How to think vs. What to think
Yoda is right! Sometimes we must unlearn what we have learned.
- After four years of prep-school, I had been taught ‘how’ to think.
- After four years of college, I had been taught ‘what’ to think.
- In prep-school, I was taught how to engage reality and seek truth.
- In college, I was taught how to reject reality and redefine truth.
After I left college, I had a problem. What I had learned in college did not correspond with reality and the world as I experienced it. In my mid-20s, I had to unlearn what I had learned in college. I had to rediscover what I had learned in prep-school. I had to go back and learn ‘how’ to think again.
I had three teachers who had huge impacts on my life. All of them took the long road of teaching. This is the road of teaching a student ‘how’ to think. One taught me how to process historical facts and piece together the puzzle of historical events as they really were. Another taught me how to read between the lines to capture the author’s intent. The last taught me how to bring truth, ethics and history to bear in the human process of dying.
All stretched my mind instead of changing my mind. If my mind was changed, it was because I was forced to wrestle with the truth, reality and fight my personal preferences. They basically said;
“Here are the facts, explore and wrestle with them. I’m not here to tell you what to think. I’m here to teach you how to think!”
Currently, most educators teach students ‘what’ to think. This is a very passive process of transferring information where the student is rewarded for regurgitating the information back to the teacher. There is nothing wrong with memorizing facts such as historical events, math tables, formulas, definitions, etc. This is a necessary discipline and foundational.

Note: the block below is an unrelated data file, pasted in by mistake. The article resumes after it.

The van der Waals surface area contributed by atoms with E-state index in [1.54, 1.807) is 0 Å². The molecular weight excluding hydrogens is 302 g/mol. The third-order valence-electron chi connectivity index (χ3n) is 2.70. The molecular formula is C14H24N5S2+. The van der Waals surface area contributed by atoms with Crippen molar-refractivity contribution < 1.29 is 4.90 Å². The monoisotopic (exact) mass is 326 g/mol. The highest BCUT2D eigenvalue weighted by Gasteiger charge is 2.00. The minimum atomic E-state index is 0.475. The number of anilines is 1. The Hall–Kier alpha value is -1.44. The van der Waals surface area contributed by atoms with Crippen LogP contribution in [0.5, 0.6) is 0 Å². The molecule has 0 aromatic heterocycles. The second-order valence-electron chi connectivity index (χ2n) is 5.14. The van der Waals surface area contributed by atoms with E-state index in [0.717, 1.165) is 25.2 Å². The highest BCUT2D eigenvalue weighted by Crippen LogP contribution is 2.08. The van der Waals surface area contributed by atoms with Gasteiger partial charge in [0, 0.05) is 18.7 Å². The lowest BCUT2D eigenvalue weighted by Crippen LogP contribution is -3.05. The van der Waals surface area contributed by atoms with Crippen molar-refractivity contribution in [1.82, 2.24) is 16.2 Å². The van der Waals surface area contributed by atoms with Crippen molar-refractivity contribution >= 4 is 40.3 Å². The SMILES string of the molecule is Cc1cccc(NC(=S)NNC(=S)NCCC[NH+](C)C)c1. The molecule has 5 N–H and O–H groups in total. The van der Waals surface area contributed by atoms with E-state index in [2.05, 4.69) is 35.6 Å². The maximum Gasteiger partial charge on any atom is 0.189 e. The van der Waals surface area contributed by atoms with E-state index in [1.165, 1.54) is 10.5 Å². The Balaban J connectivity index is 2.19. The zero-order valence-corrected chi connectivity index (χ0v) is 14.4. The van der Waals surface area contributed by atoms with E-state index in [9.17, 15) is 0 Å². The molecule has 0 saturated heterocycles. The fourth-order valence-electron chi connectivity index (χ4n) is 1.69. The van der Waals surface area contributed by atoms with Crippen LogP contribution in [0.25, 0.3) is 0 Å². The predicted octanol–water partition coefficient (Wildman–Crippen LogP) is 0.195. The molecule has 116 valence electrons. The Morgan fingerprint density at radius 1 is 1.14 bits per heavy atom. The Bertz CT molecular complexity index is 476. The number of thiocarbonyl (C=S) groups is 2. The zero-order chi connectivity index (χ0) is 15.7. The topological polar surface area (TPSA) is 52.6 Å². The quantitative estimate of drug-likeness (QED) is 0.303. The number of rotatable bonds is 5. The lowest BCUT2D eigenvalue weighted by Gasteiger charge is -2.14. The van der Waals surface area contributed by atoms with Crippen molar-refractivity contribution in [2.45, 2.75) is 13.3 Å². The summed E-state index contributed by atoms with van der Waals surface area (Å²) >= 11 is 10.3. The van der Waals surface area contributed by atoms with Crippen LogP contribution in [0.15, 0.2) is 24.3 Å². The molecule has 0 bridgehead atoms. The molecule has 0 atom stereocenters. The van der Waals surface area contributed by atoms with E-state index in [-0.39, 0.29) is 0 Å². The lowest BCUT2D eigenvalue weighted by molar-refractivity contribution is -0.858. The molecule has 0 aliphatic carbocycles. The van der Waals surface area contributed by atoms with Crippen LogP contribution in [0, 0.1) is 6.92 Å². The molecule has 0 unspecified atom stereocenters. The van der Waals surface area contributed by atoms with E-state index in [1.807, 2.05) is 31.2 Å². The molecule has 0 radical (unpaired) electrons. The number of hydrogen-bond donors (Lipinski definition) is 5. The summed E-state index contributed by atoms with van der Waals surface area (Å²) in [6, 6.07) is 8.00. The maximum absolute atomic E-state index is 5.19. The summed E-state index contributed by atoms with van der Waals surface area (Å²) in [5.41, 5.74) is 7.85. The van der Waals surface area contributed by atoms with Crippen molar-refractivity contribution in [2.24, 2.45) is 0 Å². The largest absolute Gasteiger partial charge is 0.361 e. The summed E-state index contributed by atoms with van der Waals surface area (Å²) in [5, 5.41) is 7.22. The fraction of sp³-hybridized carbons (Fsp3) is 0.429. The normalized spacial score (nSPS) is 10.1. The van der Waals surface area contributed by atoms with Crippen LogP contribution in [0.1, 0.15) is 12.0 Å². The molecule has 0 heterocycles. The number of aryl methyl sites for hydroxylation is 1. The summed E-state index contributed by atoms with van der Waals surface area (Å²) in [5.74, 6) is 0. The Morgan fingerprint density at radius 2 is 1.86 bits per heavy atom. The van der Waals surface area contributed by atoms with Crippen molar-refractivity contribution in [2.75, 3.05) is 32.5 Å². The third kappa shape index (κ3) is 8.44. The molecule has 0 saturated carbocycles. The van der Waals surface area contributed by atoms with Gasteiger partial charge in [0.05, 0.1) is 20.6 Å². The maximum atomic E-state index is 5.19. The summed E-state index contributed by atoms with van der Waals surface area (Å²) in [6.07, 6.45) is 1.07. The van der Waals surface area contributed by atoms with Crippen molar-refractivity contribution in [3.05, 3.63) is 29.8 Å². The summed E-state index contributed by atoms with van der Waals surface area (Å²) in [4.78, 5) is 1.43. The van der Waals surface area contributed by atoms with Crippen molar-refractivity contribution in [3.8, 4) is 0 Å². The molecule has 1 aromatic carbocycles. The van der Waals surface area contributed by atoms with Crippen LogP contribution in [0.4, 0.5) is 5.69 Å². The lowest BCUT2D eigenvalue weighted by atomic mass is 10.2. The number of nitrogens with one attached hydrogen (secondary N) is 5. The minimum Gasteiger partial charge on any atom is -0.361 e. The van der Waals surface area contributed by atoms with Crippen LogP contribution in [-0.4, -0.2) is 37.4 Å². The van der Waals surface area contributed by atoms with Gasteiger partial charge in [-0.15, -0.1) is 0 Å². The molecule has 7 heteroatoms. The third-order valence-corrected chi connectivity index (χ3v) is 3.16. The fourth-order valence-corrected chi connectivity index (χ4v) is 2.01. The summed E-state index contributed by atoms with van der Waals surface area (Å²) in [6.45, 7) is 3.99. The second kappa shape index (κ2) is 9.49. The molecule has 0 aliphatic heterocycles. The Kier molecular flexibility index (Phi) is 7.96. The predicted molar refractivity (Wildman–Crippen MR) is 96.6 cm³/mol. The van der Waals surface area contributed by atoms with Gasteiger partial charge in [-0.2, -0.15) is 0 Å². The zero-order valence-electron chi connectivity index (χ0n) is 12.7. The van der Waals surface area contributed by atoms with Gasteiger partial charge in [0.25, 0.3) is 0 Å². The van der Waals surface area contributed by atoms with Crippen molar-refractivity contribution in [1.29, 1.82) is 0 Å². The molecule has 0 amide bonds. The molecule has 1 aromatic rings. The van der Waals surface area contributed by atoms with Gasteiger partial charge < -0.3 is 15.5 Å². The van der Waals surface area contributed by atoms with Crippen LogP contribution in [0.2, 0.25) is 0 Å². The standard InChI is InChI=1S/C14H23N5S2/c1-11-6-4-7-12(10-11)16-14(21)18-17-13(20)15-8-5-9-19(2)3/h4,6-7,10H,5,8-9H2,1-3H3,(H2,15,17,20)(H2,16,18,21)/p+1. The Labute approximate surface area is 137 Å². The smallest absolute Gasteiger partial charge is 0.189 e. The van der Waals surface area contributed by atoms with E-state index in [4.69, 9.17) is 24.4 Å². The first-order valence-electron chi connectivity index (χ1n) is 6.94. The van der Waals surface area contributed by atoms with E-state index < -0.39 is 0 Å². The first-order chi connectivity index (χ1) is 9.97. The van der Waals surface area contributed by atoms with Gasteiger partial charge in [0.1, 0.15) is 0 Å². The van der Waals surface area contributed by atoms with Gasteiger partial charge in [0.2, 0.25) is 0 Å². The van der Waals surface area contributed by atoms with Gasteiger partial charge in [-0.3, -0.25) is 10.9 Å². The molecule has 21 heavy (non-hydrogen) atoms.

However, there has been a dramatic shift in teaching methods in the last 60 years.
Today, when we peek into the classroom, this is what we see:
- Facts and truth are now open for interpretation by the individual.
- Theories and opinions (preferences) are not open for interpretation by the individual.
Facts vs. Personal Preference
Therefore, we have extremely well-educated children who reject reality and truth based on personal preference. Its like saying, ‘I don’t like the fact that I was born in Fort Worth. So, I’ll reject that fact.’ I’d prefer that there was no crime in my neighborhood. That does not change the reality that there is crime in my neighborhood and locking my doors is a good idea. Preferences don’t change reality. Whether or not you ‘believe’ something is true does not change reality.
So, when a young adult emerges from a university environment where they have been taught what to think, they must contend with a reality that does not correspond with what they were taught. Many reject truth and reality, embracing an idealized unreality that has been constructed in their minds by teachers telling them ‘what’ to think. They end up living in a false reality that does not correspond with the world as it really is.
It’s a problem, the out-workings of which can be observed in almost every aspect of our lives. At the center of all of the confusion and turmoil in politics, society and culture are highly educated people who have never been taught ‘how’ to think.
“Remember, reality gets to speak last and when it does, it has the final word.”
Perhaps it is time to unlearn what we have learned and train ourselves ‘how’ to think.
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